There's more to bitcoin's lightning network than meets the eye.
That said, data visualizations have become a favorite tool for bitcoin users eager to tell the story of the steady adoption of the in-development payments technology. Already, a ton of visualizers have been launched to depict the network in novel ways – from 3D renderings and historical time series to family trees and experimental animations.
Like blossoming clusters of galaxies, watching the nodes and channels unfurl into complicated webs has become somewhat of a sport for lightning fans.
"I used to check the bitcoin price every day, but now I check the lightning network nodes every day," a lightning enthusiast wrote on Reddit, adding that unlike the price charts, lightning is always on an upward trend.
But according to several developers that work on lightning implementations, the images don't tell the whole story.
"Most of the snapshots will become increasingly irrelevant," said Olaoluwa 'Laolu' Osuntokun, CTO and co-founder of Lightning Labs, which recently launched its lightning network implementation into public beta.
For one, the pictures are based on views from a single node, which has limited access to the entire lightning network.
"It isn't authoritative, not really indicative of the longer-term topology," Osuntokun continued.
Nevertheless, the images right now play an important role, often deployed to solve unanswered questions about how the network is growing, namely whether lightning is fulfilling its (sometimes contested) promise of decentralization.
"It gives people something they can point to to say, 'Look it's lightning!'" Osuntokun said.
Pseudonymous developer "Intel," who created the popular lightning mainnet explorer, #recksplorer, agreed, saying visualizers are the easiest way to observe the network growth at this point.
"You can visually compare how they looked before and look now, making the network growth really noticeable. It's much more eye candy than sharing raw numbers of network nodes."
A complete picture?
Still, according to Osuntokun, as the network continues to grow, these visual depictions will become more problematic.
While users have at times complained about the lack of visibility across the whole network, thinking it was due to faulty code, the partial view of the nodes is a necessary characteristic, as it enhances privacy and cuts down on individual node storage costs.
Plus, because of certain implementation parameters, if a channel has been inactive for more than two weeks or it contains a very small amount of funds, the channels might not be visible to all nodes. And finally, there could be nodes and channels that don't announce themselves at all.
"It's actually optional for nodes to send out authenticated proofs attesting to the existence a channel," Osuntokun said.
As such, even layering views from multiple nodes wouldn't give you a complete picture.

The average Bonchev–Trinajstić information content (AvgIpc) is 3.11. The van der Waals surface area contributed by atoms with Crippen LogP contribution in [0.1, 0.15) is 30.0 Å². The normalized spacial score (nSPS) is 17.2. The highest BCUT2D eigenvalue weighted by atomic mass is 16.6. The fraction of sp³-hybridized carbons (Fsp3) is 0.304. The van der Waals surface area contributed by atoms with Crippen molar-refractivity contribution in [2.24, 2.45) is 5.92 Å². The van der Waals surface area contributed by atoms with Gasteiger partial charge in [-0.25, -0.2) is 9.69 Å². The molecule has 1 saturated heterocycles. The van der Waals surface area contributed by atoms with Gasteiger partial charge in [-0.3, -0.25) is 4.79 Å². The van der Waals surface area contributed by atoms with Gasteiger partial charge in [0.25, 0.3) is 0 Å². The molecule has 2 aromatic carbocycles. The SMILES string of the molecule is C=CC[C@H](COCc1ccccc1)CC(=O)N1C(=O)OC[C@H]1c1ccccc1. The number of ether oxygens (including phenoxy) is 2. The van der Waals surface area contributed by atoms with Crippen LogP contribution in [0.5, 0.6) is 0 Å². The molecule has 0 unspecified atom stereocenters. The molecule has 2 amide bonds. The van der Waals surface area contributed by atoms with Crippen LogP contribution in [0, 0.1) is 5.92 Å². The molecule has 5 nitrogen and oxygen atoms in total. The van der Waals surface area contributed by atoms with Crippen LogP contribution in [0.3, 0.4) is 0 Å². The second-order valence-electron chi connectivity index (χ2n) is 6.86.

Tyzbit, the pseudonymous author of several interactive lightning visualizers, compared this to a dark, crowded room, with groups of people hidden behind others.
"You don't need to know about everyone in the room to send money to someone, you just need one working route," tyzbit explained. "No one has a perfect picture of the network."
But according to Osuntokun, while that could worry people that actually the lightning network isn't growing as fast as some suggest, it actually displays the more positive opposite.
Because on lightning, there's no need for consensus, or, a global agreement of what the network is, it's even possible that several, unconnected lightning networks could exist at once. With this in mind, it's likely that lightning could be much bigger than depicted in the images.
He told CoinDesk:
"An explorer should only be seen as a lower bound for the number of nodes or channels on the network."
The end of visualizers
Still, visualizers may have a short shelf life anyway.
For one, Osuntokun said that as lightning adds more privacy features, visualizers will be unable to gather more specific data, like physical location, about the nodes. This is obviously a benefit for users since data about their location could expose them to attacks, but it's at the expense of the visual tools.
"As the graph gets larger and larger, visualizations will probably start to collapse channels into one another in order to reduce the dimensionality of the rendering," Osuntokun said, "otherwise, things may just end up looking like a ball of yarn pretty soon."
Intel echoed this point, stating that visualization software will eventually not be able to handle the amount of overlaps in the network.
"[A] large lightning network becomes like a tangled mess, and there is no way that you can untangle it for visualization purposes," he said.
And this might be coming sooner than later. For instance, despite being labelled reckless for users to transact on the lightning network before Lightning Lab's March beta release, Intel's explorer saw rapid growth, reaching 1,337 nodes and 3,798 channels in a matter of weeks.
Even at its current size, the developer's explorer is already a bit unruly.
Because of that, Intel concluded:
"You can already see that happening on my explorer. The future of network visualizers is uncertain."
Lightning network visualizer image via #recksplorer